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Biomass on Campus

It's a big job keeping 27,000 students warm though the winter. The University of South Carolina in Columbia looked to a new source of heat and found that the savings would be measured in the millions of dollars.
By Jerry W. Kram
When the University of South Carolina decided to see what steps it could take to reduce the carbon footprint of its Columbia campus, the three natural gas-fired boilers that provide heat to more than 27,000 students was an obvious choice. As part of a comprehensive energy conservation plan, the university has built a biomass heating system to replace two of the campus's fossil fuel boilers while providing its own electrical power.

The university hired Johnson Controls Inc. to do a comprehensive energy audit of the school's campus and implement projects to increase energy efficiency, says Helen Zeigler, USC associate vice president for business and facilities. Johnson Controls is a $36 billion a year diversified company with core businesses in building efficiency and control and power technology. After four months of study, Johnson Controls submitted a list of 18 projects that would reduce the consumption of fossil fuels on campus and would pay for themselves in a 10-year period, which was a criteria set by the university. "We are trying to keep the campus warm and do it in a greener and less costly way," Zeigler says.

In July 2006, Johnson Controls began construction of the biomass-fired steam system. The original contract to build the facility was for $16 million, but changes made in response to residents' concerns over noise and dust added another $1 million to the cost. The facility was enclosed in a shell that complemented the architecture of the campus. An electrostatic precipitator was added to control emissions. The final change was that fuel deliveries were rerouted and rescheduled to minimize traffic congestion and noise in the residential neighborhoods surrounding the campus. "We decided to invest the additional money to meet those concerns and be a good neighbor while we built this," Zeigler says.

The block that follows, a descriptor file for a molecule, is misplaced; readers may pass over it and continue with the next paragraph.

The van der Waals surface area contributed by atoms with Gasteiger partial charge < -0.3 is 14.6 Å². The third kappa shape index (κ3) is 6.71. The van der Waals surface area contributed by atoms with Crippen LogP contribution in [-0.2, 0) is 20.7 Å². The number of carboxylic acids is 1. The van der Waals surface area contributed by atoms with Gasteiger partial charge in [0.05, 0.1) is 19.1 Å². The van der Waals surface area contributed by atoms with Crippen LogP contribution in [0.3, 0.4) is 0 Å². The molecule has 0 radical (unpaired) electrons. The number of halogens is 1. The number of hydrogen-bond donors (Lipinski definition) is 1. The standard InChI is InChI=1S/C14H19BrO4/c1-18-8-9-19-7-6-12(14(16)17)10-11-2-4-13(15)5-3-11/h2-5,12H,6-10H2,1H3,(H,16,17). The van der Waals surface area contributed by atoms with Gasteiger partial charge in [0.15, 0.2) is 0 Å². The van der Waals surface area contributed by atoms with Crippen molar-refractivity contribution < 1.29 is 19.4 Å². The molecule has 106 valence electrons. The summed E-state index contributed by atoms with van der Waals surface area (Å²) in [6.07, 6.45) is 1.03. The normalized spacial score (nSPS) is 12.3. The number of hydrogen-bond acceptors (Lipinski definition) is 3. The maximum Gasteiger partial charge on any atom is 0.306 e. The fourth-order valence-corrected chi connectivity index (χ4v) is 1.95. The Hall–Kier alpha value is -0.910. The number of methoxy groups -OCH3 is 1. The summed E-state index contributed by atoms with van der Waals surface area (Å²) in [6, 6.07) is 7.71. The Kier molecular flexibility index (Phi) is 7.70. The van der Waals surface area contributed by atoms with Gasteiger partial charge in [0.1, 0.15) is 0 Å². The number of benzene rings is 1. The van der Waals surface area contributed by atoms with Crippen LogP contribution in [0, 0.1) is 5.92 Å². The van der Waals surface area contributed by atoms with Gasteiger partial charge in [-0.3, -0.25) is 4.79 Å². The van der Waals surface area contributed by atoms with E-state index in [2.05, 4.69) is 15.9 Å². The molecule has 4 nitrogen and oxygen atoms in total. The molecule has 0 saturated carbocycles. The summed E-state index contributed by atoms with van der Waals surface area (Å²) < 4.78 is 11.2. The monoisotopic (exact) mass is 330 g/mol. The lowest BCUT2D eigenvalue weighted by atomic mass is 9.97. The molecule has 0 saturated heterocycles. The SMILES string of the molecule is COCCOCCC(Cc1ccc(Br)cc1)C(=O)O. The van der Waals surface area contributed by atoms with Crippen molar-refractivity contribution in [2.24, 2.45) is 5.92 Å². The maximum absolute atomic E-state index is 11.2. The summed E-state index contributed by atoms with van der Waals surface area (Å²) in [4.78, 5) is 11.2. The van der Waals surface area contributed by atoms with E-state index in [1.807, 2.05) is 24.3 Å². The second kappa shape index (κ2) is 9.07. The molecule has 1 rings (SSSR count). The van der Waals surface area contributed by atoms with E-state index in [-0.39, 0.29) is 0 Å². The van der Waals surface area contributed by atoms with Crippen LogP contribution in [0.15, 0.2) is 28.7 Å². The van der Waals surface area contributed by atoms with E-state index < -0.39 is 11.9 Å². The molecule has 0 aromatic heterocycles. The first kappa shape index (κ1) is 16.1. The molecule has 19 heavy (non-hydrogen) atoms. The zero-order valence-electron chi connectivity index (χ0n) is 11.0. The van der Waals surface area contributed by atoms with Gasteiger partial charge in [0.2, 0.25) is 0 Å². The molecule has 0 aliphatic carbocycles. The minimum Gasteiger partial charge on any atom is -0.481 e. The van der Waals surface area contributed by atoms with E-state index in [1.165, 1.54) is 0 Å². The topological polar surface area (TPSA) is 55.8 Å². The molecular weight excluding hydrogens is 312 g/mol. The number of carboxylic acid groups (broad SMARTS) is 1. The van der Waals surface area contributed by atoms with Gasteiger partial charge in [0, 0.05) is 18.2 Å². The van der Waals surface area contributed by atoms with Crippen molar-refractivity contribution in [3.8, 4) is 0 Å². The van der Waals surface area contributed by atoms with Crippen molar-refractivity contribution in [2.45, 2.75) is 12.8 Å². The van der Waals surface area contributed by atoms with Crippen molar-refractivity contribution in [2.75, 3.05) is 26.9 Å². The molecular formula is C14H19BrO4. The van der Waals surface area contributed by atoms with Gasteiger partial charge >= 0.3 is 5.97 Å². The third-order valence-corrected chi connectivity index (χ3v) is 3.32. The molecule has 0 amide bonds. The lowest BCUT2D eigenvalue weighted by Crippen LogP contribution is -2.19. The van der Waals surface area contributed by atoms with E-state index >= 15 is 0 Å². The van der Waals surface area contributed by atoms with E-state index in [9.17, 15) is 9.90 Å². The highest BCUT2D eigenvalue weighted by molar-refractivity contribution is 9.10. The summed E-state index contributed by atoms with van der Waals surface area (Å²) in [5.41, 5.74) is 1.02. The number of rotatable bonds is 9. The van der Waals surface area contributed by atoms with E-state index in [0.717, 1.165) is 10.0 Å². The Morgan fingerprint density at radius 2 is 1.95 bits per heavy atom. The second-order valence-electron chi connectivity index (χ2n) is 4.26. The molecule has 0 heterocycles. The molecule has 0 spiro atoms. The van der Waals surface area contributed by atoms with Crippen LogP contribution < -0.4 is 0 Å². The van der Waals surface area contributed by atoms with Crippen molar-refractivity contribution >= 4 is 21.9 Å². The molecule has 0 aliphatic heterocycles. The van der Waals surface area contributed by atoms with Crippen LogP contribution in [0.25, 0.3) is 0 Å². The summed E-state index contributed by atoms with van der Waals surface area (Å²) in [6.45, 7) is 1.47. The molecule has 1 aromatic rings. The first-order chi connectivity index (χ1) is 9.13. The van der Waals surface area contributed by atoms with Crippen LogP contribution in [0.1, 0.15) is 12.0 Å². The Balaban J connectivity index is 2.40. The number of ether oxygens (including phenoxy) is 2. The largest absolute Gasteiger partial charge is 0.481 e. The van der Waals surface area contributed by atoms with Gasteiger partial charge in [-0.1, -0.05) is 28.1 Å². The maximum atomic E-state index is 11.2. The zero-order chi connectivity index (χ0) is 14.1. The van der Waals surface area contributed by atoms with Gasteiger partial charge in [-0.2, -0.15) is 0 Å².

Education was the key step to gaining community acceptance of the project, Zeigler says. "First we had to educate ourselves because we had never heard of a facility like this prior to Johnson Controls proposing it," she says. "Once we were comfortable with the technology, we began meeting with neighborhood groups about what we were going to put on the site. Once we met all the concerns of the neighborhood groups, they have become very supportive of the project. They see that we are a university and if anyone is going to take a leadership role of trying new technologies, we should and will do that."


Three Nexterra Energy gasifiers supply enough syngas to provide 80 percent of the USC's peak winter heat demand plus generate 1.38 MW of electricity.
SOURCE: NEXTERRA ENERGY CORP.


The original permit for the plant didn't require air quality control equipment, although the U.S. EPA was reviewing its regulations for biomass plants as the plant was being designed. The particulate control system was added in part to anticipate it being required in the new regulations and to ease community concerns. Many other issues were also addressed in the permitting process. "The plant is in a very sensitive location as far as nearby residences, a flood plain, railroads and a nearby airport," says Ken Detwiler, senior project manager for Johnson Controls. "So we have had to address permitting issues regarding all of those things."